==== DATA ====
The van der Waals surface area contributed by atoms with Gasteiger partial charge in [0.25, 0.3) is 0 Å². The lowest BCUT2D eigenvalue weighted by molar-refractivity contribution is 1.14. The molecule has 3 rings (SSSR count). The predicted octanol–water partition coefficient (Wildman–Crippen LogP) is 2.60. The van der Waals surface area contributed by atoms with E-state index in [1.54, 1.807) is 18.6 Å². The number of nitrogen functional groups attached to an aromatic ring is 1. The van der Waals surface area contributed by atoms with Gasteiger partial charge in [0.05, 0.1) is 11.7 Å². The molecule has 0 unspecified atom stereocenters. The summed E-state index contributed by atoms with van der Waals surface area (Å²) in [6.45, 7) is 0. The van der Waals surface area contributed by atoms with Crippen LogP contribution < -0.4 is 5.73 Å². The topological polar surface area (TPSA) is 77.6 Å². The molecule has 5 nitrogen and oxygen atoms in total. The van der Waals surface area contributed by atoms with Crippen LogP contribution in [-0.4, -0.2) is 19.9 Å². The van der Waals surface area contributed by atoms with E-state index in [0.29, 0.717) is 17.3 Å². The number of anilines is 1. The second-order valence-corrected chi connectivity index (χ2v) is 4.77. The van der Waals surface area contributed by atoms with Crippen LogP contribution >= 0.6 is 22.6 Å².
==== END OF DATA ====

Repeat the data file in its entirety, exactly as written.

The van der Waals surface area contributed by atoms with Gasteiger partial charge in [0.25, 0.3) is 0 Å². The lowest BCUT2D eigenvalue weighted by molar-refractivity contribution is 1.14. The molecule has 3 rings (SSSR count). The predicted octanol–water partition coefficient (Wildman–Crippen LogP) is 2.60. The van der Waals surface area contributed by atoms with E-state index in [1.54, 1.807) is 18.6 Å². The number of nitrogen functional groups attached to an aromatic ring is 1. The van der Waals surface area contributed by atoms with Gasteiger partial charge in [0.05, 0.1) is 11.7 Å². The molecule has 0 unspecified atom stereocenters. The summed E-state index contributed by atoms with van der Waals surface area (Å²) in [6.45, 7) is 0. The van der Waals surface area contributed by atoms with Crippen LogP contribution < -0.4 is 5.73 Å². The topological polar surface area (TPSA) is 77.6 Å². The molecule has 5 nitrogen and oxygen atoms in total. The van der Waals surface area contributed by atoms with Crippen LogP contribution in [-0.4, -0.2) is 19.9 Å². The van der Waals surface area contributed by atoms with E-state index in [0.29, 0.717) is 17.3 Å². The number of anilines is 1. The second-order valence-corrected chi connectivity index (χ2v) is 4.77. The van der Waals surface area contributed by atoms with Crippen LogP contribution >= 0.6 is 22.6 Å².